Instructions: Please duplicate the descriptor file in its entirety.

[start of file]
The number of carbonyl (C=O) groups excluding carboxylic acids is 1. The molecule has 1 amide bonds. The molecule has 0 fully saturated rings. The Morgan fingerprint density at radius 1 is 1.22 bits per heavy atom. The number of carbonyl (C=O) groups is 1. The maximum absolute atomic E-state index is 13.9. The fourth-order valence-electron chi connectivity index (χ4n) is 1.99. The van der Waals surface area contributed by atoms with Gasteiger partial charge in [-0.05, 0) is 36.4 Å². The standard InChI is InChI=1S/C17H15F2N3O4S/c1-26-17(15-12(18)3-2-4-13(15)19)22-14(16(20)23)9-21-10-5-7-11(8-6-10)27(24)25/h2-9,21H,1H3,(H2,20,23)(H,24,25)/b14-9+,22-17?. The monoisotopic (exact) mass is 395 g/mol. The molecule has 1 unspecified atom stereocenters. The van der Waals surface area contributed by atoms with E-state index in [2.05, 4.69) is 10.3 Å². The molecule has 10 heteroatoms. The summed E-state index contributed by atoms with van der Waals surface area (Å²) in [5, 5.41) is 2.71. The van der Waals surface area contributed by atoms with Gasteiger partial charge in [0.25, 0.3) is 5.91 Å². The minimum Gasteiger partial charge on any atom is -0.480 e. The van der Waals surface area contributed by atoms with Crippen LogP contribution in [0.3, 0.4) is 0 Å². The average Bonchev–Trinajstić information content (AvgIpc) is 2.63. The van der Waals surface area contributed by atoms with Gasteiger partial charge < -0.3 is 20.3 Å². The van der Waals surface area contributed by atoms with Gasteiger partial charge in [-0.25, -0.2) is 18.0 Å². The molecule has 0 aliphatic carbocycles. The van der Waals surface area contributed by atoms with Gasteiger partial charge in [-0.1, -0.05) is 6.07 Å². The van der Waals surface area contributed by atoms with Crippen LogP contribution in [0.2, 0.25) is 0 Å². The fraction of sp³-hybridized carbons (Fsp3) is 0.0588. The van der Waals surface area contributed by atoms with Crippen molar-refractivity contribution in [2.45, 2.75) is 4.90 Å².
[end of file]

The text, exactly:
The number of carbonyl (C=O) groups excluding carboxylic acids is 1. The molecule has 1 amide bonds. The molecule has 0 fully saturated rings. The Morgan fingerprint density at radius 1 is 1.22 bits per heavy atom. The number of carbonyl (C=O) groups is 1. The maximum absolute atomic E-state index is 13.9. The fourth-order valence-electron chi connectivity index (χ4n) is 1.99. The van der Waals surface area contributed by atoms with Gasteiger partial charge in [-0.05, 0) is 36.4 Å². The standard InChI is InChI=1S/C17H15F2N3O4S/c1-26-17(15-12(18)3-2-4-13(15)19)22-14(16(20)23)9-21-10-5-7-11(8-6-10)27(24)25/h2-9,21H,1H3,(H2,20,23)(H,24,25)/b14-9+,22-17?. The monoisotopic (exact) mass is 395 g/mol. The molecule has 1 unspecified atom stereocenters. The van der Waals surface area contributed by atoms with E-state index in [2.05, 4.69) is 10.3 Å². The molecule has 10 heteroatoms. The summed E-state index contributed by atoms with van der Waals surface area (Å²) in [5, 5.41) is 2.71. The van der Waals surface area contributed by atoms with Gasteiger partial charge in [0.25, 0.3) is 5.91 Å². The minimum Gasteiger partial charge on any atom is -0.480 e. The van der Waals surface area contributed by atoms with Crippen LogP contribution in [0.3, 0.4) is 0 Å². The average Bonchev–Trinajstić information content (AvgIpc) is 2.63. The van der Waals surface area contributed by atoms with Gasteiger partial charge < -0.3 is 20.3 Å². The van der Waals surface area contributed by atoms with Gasteiger partial charge in [-0.25, -0.2) is 18.0 Å². The molecule has 0 aliphatic carbocycles. The van der Waals surface area contributed by atoms with Gasteiger partial charge in [-0.1, -0.05) is 6.07 Å². The van der Waals surface area contributed by atoms with Crippen LogP contribution in [0.2, 0.25) is 0 Å². The fraction of sp³-hybridized carbons (Fsp3) is 0.0588. The van der Waals surface area contributed by atoms with Crippen molar-refractivity contribution in [2.45, 2.75) is 4.90 Å².